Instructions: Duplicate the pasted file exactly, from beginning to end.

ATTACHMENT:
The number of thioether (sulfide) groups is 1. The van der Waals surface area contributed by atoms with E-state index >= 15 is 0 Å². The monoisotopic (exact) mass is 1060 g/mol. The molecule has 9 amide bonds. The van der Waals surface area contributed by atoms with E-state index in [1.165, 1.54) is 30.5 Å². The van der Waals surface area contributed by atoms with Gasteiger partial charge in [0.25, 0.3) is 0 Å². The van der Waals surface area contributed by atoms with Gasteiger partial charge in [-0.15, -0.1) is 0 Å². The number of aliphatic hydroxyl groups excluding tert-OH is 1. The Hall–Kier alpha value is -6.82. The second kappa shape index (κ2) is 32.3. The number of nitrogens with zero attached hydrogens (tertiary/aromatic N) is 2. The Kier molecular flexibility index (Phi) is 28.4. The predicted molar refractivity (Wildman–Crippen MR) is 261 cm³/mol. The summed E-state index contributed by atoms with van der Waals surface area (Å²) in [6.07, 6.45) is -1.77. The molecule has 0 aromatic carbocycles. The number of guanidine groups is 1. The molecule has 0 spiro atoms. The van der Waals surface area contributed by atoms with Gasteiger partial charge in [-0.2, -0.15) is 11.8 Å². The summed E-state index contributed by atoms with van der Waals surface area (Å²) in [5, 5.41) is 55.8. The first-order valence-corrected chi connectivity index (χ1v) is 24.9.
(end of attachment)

The number of thioether (sulfide) groups is 1. The van der Waals surface area contributed by atoms with E-state index >= 15 is 0 Å². The monoisotopic (exact) mass is 1060 g/mol. The molecule has 9 amide bonds. The van der Waals surface area contributed by atoms with E-state index in [1.165, 1.54) is 30.5 Å². The van der Waals surface area contributed by atoms with Gasteiger partial charge in [0.25, 0.3) is 0 Å². The van der Waals surface area contributed by atoms with Gasteiger partial charge in [-0.15, -0.1) is 0 Å². The number of aliphatic hydroxyl groups excluding tert-OH is 1. The Hall–Kier alpha value is -6.82. The second kappa shape index (κ2) is 32.3. The number of nitrogens with zero attached hydrogens (tertiary/aromatic N) is 2. The Kier molecular flexibility index (Phi) is 28.4. The predicted molar refractivity (Wildman–Crippen MR) is 261 cm³/mol. The summed E-state index contributed by atoms with van der Waals surface area (Å²) in [6.07, 6.45) is -1.77. The molecule has 0 aromatic carbocycles. The number of guanidine groups is 1. The molecule has 0 spiro atoms. The van der Waals surface area contributed by atoms with Gasteiger partial charge in [-0.2, -0.15) is 11.8 Å². The summed E-state index contributed by atoms with van der Waals surface area (Å²) in [5, 5.41) is 55.8. The first-order valence-corrected chi connectivity index (χ1v) is 24.9.